Performance Management for Inclusive Employers

Managing employee performance is an essential part of a manager’s job, especially for inclusive employers.

Managing employee performance is about identifying areas for improvement, and coaching employees to help them achieve their goals. It can also be about progressive discipline and sometimes termination.

Having regular one to one meetings with your employees may be time consuming but it can also be a valuable opportunity to support their growth, build trust and increase employee engagement. Providing employees with a balance of positive feedback with constructive feedback will help to foster a healthy workplace.

Giving someone positive feedback is easy. Providing constructive feedback can be challenging and sometimes uncomfortable.

Below are some tips to help you prepare to deliver feedback.

Be Timely

Give feedback to the employee as close to the incident or situation as possible – don’t save up examples of things that they need to improve upon for a meeting that will happen a month later.

Be Respectful

Have the conversation in private away from other employees.

Telling an employee that they did something wrong in front of their coworkers can create anxiety, embarrassment and reduces trust.

Be Specific

Provide a specific example of behaviour and then be clear about your expectations for improvement.


Give your employee an opportunity to explain the situation from their perspective. This will help you to better understand the situation and what support you need to provide, and the employee will feel heard and respected.

Create a Call to Action

Involve the employee in the improvement process. Ask them to suggest ways to build skills or improve the situation.


Inclusion Tip: Feedback Coaching Sessions

For employees with multiple barriers to employment, informal check-ins that occur throughout the year can be very effective to stay tuned-in and keeping people engaged. Feedback coaching sessions could be monthly, or as required.


Progressive Discipline

When you hire a new employee and set up their employee file, it’s also a good idea to set up a performance tracker.

The tracker is a written record of coaching or performance management conversations, and any issues that may come up. This is useful if coaching conversations move to the progressive discipline stage – you will have a record of what happened, when and how it was addressed at the time. It’s a good idea to operate by the principle, if it isn’t written down, it didn’t happen.

Informal coaching in the moment can be enough to help an employee improve performance. Sometimes you will need to move to a formal progressive discipline process.

A typical progressive discipline process consists of the following steps. Note that these may be repeated and, depending on the severity of the situation, immediate termination may be required.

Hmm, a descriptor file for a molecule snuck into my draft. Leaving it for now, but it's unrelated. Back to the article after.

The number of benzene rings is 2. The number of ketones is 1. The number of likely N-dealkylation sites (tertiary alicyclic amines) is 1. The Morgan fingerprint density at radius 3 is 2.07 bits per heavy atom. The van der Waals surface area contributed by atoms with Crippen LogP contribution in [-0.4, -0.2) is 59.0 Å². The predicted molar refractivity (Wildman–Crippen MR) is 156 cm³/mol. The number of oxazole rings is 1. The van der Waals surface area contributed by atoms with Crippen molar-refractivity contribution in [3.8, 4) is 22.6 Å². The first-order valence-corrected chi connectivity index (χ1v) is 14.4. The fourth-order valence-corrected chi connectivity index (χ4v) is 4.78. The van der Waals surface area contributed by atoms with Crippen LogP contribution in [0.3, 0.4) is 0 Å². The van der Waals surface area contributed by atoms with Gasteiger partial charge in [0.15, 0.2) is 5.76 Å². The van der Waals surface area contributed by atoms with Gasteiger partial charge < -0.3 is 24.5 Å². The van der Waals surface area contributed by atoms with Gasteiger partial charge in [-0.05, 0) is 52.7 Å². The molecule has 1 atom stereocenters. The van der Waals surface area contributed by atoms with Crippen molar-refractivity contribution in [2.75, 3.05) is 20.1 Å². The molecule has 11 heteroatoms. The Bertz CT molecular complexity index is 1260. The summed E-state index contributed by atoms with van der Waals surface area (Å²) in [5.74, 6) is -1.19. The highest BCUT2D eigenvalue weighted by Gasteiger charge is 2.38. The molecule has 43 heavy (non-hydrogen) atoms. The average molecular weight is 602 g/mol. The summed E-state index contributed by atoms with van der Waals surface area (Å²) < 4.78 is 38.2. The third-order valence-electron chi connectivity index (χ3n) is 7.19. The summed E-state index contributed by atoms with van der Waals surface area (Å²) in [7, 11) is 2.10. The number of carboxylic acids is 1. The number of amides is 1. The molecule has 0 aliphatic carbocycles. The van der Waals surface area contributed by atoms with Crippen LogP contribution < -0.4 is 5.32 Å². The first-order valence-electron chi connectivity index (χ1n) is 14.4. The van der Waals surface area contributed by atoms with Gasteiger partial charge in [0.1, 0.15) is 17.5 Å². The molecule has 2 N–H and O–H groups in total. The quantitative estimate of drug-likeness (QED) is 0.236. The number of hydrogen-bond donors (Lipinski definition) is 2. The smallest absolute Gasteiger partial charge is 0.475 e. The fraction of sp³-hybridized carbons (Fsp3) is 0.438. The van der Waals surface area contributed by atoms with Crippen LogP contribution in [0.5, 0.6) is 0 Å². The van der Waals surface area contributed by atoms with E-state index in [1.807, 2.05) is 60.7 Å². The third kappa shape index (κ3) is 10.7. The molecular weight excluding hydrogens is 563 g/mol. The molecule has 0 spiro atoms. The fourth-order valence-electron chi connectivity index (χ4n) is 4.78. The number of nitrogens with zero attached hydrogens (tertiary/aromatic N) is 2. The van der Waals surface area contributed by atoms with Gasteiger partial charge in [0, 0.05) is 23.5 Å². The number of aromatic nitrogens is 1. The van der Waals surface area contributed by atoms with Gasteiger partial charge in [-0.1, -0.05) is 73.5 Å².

1. Verbal Warning
  2. Written Letter of Warning
  3. Termination


Culpable vs. Non-Culpable Behaviour

Before you begin a progressive discipline process, consider if the employee knows what they were doing was wrong.

Do they lack the skills and abilities to do the job? If so, redirect—provide additional training and clear expectations. Maybe reassign to another opportunity within their capabilities.

Was there something going on for the employee personally? Maybe reach out to find out more and how you can help. Did they knowingly break the rules? If yes, it may be time to begin progressive discipline.


Inclusion Tip: Take an Extra Step

Having to fire a person with a disability or barrier to employment is a fear that gets in the way of hiring in the first place… what if it doesn’t work out?! Sometimes, despite best efforts to set someone up for success, it doesn’t work out.

Employers who have hired inclusively take an extra step to check-in with people after they have left to see how they are doing. They also leave the door open whenever possible, for the person to return if their situation improves and they are ready to re-engage.


Suspension or Termination

If a previously identified performance issue recurs, or for situations that are very serious in nature (theft, assault), more significant action may be warranted, ranging from suspension without pay to termination from employment.

Termination of employment is considered a serious action to take and the decision is usually based on many factors, including:

  • The severity of the incident and effect of the incident on others.
  • Impact on the reputation and profitability of the company.
  • Whether or not the employment relationship has been severely jeopardized by the actions of the employee.
  • Whether or not the employee was found to be honest in their discussions.
  • Whether or not there has been any previous corrective action.
  • Whether or not the employee was on probation, or final conditions of employment.
  • Whether or not the employee demonstrated remorse and regret for their actions.

The decision to suspend or terminate an employee should be taken very seriously, handled with care and documented, with a copy placed on the employee’s HR file.


Inclusion Tip: Attendance, Seek to Understand

Supportive employers may approach attendance issues differently, especially with employees who live with multiple barriers to employment.

While organizations may differ in their policies, what they do share is a consistent approach. It’s important that when an employee fails to show up or exhibits what you perceive to be bad behaviour, that you ask them about it. Seek to understand the situation first and then decide upon the appropriate next steps.


This chapter is an excerpt from the B2B Untapped Talent Guide to Innovative Hiring and Retention.

Available for download

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